Enzymes can be efficient biocatalysts for organic synthesis, but often only work on a small range of specific substrates.
Yoshihito Watanabe and colleagues at Nagoya University and RIKEN (Japan) have tricked enzymes into catalyzing reactions between molecules of choice, they report in Chemistry—An Asian Journal. By using organic acids, including the pain reliever ibuprofen, they mimicked the natural substrate.
The researchers used one member of the family of so-called cytochrome P450 enzymes, which owe their catalytic activity to the same heme group that binds oxygen in hemoglobin in the blood. They were able to expand its substrate scope by using organic acids to simulate substrate binding. The carboxylic acid group activates the H2O2 oxidant, which finally results in oxidation of the heme iron atom and generation of the active species.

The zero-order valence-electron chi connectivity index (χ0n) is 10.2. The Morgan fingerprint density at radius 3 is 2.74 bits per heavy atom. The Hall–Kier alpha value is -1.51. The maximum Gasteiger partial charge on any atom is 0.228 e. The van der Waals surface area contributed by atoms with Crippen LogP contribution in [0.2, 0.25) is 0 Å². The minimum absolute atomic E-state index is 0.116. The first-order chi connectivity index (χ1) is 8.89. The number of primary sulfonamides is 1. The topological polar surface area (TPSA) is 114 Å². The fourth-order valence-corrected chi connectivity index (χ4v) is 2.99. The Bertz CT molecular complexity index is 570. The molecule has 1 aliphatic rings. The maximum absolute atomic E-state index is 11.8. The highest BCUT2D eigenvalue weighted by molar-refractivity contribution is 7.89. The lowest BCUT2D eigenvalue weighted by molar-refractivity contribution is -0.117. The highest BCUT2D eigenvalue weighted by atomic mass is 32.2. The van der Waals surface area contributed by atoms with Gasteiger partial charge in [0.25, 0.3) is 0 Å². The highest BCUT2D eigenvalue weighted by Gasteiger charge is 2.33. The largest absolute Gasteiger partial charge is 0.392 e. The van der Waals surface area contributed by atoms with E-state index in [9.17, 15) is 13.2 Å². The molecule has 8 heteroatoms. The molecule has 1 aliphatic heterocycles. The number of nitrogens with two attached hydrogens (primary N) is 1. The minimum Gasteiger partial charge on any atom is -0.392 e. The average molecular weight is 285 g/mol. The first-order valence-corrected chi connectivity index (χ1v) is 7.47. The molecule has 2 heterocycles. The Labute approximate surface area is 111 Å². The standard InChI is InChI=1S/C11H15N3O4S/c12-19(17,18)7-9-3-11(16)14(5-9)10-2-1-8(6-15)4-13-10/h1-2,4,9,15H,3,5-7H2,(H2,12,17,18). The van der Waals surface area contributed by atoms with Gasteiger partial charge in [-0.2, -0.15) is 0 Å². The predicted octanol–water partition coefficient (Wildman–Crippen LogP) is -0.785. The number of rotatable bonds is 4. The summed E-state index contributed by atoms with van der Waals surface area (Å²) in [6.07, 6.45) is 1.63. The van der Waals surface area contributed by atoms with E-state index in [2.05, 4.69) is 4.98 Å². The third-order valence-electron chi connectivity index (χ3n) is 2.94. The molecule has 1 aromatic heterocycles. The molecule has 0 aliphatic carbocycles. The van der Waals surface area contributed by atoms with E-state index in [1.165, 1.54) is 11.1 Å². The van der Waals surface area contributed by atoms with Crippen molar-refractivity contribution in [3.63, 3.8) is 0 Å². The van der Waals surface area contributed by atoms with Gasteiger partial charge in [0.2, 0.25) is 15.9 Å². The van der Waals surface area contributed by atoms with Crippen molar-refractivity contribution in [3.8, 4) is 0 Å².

This "decoy" approach allows epoxidation of styrene, which cannot normally be achieved with P450 enzymes. When an asymmetric decoy is used, such as the common pain reliever ibuprofen, the epoxidation proceeds stereoselectively: Only the desired molecule is produced, but not its mirror image, which can make the difference between a drug and a poison.
Further optimization of the system both in terms of decoy molecule and P450 mutant should yield higher catalytic activity and better stereoselectivity. This method should prove valuable in expanding the use of enzymes in organic synthesis.About the Author
Chemistry - An Asian Journal, Permalink to the article: http://dx.doi.org/10.1002/asia.201200250
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